Fluorochromes have unique and characteristic spectra for absorption (excitation) and emission. A single dye
is excited at a particular wavelength and emits a photon at a higher wavelength. A tandem dye consists of a
donor and acceptor fluorochrome molecule, placed in close proximity, allowing for energy transfer between
the two. The tandem dye is excited at the excitation wavelength of the donor molecule and emits a photon at
the emission wavelength of the acceptor molecule.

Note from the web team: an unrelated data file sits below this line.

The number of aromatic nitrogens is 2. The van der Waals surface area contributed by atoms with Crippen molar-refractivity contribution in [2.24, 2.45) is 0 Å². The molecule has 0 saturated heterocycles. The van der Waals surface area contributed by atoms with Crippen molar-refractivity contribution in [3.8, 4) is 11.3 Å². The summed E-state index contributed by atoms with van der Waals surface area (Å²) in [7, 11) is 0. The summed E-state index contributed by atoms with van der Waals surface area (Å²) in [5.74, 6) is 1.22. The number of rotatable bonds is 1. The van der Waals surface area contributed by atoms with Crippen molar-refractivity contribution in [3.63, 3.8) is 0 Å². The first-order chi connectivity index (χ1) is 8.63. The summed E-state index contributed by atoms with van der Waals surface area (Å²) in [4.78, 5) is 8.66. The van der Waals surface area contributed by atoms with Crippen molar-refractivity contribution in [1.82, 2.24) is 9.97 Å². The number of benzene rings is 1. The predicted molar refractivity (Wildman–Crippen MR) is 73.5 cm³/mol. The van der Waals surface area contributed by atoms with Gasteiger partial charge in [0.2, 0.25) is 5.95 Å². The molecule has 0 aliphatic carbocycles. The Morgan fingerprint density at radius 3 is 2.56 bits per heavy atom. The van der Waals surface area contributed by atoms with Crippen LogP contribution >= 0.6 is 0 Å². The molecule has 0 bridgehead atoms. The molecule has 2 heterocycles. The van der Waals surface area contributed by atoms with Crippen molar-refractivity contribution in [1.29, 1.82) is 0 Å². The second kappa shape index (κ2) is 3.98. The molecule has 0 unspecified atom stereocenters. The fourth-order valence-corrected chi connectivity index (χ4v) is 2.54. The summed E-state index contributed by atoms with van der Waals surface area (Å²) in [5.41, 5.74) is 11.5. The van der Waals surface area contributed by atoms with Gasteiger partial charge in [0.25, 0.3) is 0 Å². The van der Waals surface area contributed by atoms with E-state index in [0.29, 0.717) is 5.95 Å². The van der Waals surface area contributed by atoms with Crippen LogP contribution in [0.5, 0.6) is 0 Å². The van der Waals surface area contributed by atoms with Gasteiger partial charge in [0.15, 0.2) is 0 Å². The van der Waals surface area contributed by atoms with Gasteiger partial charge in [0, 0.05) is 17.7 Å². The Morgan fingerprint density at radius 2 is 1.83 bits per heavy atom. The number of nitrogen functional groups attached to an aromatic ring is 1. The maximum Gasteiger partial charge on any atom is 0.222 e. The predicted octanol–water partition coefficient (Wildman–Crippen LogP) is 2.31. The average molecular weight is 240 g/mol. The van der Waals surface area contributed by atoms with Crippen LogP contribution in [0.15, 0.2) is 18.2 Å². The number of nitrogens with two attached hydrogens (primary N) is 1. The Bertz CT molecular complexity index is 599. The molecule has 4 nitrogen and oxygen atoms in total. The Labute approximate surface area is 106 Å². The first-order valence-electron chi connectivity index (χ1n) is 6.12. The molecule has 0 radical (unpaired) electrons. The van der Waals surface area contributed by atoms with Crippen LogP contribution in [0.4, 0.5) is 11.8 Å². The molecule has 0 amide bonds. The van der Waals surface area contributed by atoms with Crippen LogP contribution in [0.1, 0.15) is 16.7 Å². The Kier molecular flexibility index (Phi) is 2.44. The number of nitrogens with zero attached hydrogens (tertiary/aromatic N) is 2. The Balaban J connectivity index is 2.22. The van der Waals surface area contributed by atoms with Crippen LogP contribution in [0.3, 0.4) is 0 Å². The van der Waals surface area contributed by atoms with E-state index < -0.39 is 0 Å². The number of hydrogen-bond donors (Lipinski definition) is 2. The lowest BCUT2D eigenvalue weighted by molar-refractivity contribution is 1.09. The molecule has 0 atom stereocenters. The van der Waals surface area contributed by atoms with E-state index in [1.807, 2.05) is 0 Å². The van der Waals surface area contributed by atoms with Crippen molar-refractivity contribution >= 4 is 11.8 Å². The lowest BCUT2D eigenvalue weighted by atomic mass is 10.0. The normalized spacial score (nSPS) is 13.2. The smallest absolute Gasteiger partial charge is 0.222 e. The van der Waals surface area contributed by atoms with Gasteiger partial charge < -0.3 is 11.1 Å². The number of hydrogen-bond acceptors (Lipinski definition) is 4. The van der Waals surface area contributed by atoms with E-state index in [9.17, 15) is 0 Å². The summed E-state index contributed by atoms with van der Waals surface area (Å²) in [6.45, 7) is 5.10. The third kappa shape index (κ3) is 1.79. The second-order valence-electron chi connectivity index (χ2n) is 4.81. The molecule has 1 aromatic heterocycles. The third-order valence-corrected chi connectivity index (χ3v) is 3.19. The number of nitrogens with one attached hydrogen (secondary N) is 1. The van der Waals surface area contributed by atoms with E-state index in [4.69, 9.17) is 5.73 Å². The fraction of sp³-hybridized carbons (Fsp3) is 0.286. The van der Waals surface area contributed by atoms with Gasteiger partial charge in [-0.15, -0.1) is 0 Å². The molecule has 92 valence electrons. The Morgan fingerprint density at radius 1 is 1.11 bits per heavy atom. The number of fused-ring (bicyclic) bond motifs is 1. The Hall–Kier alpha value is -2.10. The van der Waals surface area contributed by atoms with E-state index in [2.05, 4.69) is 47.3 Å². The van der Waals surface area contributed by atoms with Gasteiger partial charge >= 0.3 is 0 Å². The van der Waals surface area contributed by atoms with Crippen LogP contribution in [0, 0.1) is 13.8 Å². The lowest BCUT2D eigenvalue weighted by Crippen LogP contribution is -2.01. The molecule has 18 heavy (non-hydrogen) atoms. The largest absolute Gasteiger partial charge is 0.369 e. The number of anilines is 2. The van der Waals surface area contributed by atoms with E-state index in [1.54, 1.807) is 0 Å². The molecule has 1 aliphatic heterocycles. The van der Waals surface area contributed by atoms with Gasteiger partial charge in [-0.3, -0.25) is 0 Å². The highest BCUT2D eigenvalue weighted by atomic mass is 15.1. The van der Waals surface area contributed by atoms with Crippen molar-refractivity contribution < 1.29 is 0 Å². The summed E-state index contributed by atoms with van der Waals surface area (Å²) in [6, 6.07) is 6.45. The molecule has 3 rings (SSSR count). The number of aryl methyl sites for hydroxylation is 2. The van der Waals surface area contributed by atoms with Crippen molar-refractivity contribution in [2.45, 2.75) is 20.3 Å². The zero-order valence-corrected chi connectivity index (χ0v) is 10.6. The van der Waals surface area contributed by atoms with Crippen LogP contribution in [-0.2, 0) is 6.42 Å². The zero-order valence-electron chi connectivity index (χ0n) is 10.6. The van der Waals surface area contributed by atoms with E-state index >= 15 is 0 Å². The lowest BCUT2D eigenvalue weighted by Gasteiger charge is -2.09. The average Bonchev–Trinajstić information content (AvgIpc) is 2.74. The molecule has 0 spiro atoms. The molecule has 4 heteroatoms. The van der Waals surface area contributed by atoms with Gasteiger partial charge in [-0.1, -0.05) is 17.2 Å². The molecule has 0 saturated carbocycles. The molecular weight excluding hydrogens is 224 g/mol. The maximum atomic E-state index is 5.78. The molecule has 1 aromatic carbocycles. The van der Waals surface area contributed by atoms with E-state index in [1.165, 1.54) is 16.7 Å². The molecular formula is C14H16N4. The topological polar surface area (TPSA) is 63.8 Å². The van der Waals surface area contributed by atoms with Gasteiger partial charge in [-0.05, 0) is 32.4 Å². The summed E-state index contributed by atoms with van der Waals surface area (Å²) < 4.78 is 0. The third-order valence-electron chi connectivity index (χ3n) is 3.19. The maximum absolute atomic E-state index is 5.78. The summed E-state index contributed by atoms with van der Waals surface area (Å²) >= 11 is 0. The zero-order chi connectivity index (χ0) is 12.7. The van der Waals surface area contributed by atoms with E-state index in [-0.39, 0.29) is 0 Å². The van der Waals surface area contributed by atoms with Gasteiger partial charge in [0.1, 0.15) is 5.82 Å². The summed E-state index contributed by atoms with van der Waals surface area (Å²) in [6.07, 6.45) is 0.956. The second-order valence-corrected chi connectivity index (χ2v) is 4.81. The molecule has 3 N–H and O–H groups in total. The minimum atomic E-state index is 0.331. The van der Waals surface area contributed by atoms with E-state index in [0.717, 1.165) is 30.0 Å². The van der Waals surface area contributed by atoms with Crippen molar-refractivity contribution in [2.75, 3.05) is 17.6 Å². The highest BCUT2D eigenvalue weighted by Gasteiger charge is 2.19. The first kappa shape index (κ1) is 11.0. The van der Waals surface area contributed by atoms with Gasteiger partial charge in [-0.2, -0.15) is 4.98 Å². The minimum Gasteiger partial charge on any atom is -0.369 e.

Fluorescence is the process of light emission by a substance (fluorochrome) that has previously absorbed electromagnetic radiation. Each fluorochrome has a unique and characteristic spectrum for absorption (excitation) and emission.
This poster includes an explanation of how fluorescent dyes work, an overview of the differences between single and tandem dyes, as well as a table of the most commonly used fluorochromes and their excitation and emission wavelengths.